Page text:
And how I managed to fix the issue
Recently I was working on a Flutter app, that used Realm.io. And as expected quickly a very cool prototype was ready for testing. So I released app over Playstore’s internal test channel for test users. And as expected, unexpected happened!!
Suddenly found few of devices could not even start the application. Little more digging and I found out that devices with 64bit architecture were unable to run the application (x86_63 & arm64_v8a to be more specific).
java.lang.UnsatisfiedLinkError: dalvik.system.PathClassLoader[DexPathList[[zip file "/data/app/com.codesphere.bol-2/base.apk"],nativeLibraryDirectories=[/data/app/com.codesphere.bol-2/lib/arm64, /data/app/com.codesphere.bol-2/base.apk!/lib/arm64-v8a, /vendor/lib64, /system/lib64]]] couldn't find "libflutter.so"
at java.lang.reflect.Method.invoke(Native Method)
When I viewed app’s apk file in Andorid Studio’s APK analyzer, I found in my application, I had used realm.io packages which had “librealm-jni.so” native library. And as we can see in the screenshot below, “libreal-jni.so” is present in all sub-folders of “lib”, for all the android device architectures. But, Flutter’s “libflutter.so” was only present under “armeabi-v7a” folder.
Little more RnD and from stackoverflow answer I came to know:
When the APK is installed, the installer checks if the package contains libraries in the official directories, and marks the activity as 32 or 64 bit depending on the outcome.
If it finds libraries in
lib/arm64-v8awithin the APK (normally taken from the directory
libs/arm64-v8ain the build directory), it will be marked as 64 bit, and will ignore all other directories. If it finds libraries in
lib/armeabiin the APK, the process is marked as 32 bit. If there's no native libraries in any of these, the installer assumes that the application doesn't use native code at all and is free to run it in either mode, in practice in 64 bit mode.
So, since my generated apk had folders for 64bit devices present, so installer marked it as 64bit app, and when running the app linker tried to find all the native libraries in 64bit flavored directories. And since it did not contain “libflutter.so” the above exception was thrown.
Reading much of discussions on flutter’s git issues pages, I realized that flutter is not shipping “libflutter.so” in 64bit mode (at least for now, may be the will provide it soon, as google promoting 64bit apps on stores). So few alternative options were suggested as building application with following command
flutter build apk --target-platform android-arm64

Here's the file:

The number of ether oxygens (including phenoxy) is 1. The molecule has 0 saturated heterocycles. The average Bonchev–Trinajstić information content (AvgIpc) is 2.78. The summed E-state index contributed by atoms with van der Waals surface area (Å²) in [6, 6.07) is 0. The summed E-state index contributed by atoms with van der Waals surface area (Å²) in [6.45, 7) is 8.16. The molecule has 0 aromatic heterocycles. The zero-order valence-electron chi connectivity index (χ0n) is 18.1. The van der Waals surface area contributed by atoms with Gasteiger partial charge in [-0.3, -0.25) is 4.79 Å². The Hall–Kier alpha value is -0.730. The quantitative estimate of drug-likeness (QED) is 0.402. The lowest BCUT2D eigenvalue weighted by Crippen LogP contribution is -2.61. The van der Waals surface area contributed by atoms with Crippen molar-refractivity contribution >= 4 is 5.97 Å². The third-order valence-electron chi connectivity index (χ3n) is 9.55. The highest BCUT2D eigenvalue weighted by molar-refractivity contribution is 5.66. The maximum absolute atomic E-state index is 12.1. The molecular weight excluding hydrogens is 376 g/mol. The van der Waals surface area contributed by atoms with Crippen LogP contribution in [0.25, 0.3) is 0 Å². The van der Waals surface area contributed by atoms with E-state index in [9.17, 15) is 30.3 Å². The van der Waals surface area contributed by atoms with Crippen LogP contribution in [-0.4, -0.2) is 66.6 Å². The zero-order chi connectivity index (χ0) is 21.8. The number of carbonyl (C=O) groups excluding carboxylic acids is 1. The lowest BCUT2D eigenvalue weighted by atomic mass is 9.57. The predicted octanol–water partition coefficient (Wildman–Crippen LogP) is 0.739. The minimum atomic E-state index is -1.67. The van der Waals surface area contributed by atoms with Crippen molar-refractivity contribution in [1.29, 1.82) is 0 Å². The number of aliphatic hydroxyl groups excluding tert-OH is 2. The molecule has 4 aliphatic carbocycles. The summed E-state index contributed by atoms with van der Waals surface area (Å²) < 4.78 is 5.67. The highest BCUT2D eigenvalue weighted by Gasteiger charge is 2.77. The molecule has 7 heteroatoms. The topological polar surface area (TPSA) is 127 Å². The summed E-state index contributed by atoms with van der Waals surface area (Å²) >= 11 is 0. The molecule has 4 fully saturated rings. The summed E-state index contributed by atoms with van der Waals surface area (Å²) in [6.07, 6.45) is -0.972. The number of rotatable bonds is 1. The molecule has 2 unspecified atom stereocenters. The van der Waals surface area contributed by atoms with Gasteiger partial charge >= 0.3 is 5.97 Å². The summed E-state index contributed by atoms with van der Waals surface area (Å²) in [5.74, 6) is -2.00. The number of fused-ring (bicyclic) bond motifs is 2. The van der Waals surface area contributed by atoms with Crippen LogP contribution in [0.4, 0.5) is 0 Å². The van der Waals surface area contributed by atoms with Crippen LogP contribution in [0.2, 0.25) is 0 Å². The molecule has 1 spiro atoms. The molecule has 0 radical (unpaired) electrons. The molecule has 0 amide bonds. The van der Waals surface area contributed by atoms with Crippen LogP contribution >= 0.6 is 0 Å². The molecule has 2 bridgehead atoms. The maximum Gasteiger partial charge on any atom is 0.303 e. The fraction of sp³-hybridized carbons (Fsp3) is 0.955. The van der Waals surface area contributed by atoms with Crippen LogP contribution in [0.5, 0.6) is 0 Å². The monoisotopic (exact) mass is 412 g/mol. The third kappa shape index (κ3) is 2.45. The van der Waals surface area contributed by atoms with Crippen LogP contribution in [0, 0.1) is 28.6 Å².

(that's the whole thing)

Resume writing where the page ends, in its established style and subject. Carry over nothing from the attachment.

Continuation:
But, doing so gave me this apk structure:
Now, we have both “libflutter.so” and “librealm-jni.so” present under “arm64-v8a” folder but “armeabi-v7a” has only “librealm-jni.so” .
So, devices with 64bit architecture were able to run the app, but now 32bit devices were unable to run the application. :(
So, either we are going to generate two apk files targeted for 32bit & 64bit devices separately or we need to find another solution which should work for both type of architectures.
In the stackoverflow’s answer it says:
Yes, arm64-v8a devices can also run armeabi-v7a code.
So, if our apk has only “armeabi-v7a” libraries present and if we could stop generation of other architecture directories in our apk, both 32bit & 64bit devices would be able to run application.
Gradle provides a feature to select specific binary to package in generated apk
abiFilters:Specifies the Application Binary Interfaces (ABI) that Gradle should build outputs for and package with your APK.
Now using “abiFilters” option we can select only “armeabi-v7a” specific binaries to go in our generated apk with following configuration (shown in bold) in our ‘anroid/app/build.gradle’:
With this configuration, we are telling gradle to package libraries only for “armeabi-v7a” architecture. After adding this, generate apk using following command:
flutter build apk
Analyze the newly generated apk in your Android studio.
As seen in above screenshot, now apk contains only “armeabi-v7a” folder and none of other architecture specific folders, so running apk on 64bit device won’t find any folders for 64bit specific libraries, and installer will mark it as 32bit application and will look for libraries under “armeabi-v7a” folder, and it contains both the libraries required by app. :)
The Flutter Pub is a medium publication to bring you the latest and amazing resources such as articles, videos, codes, podcasts etc. about this great technology to teach you how to build beautiful apps with it. You can find us on Facebook, Twitter, and Medium or learn more about us here. We’d love to connect! And if you are a writer interested in writing for us, then you can do so through these guidelines.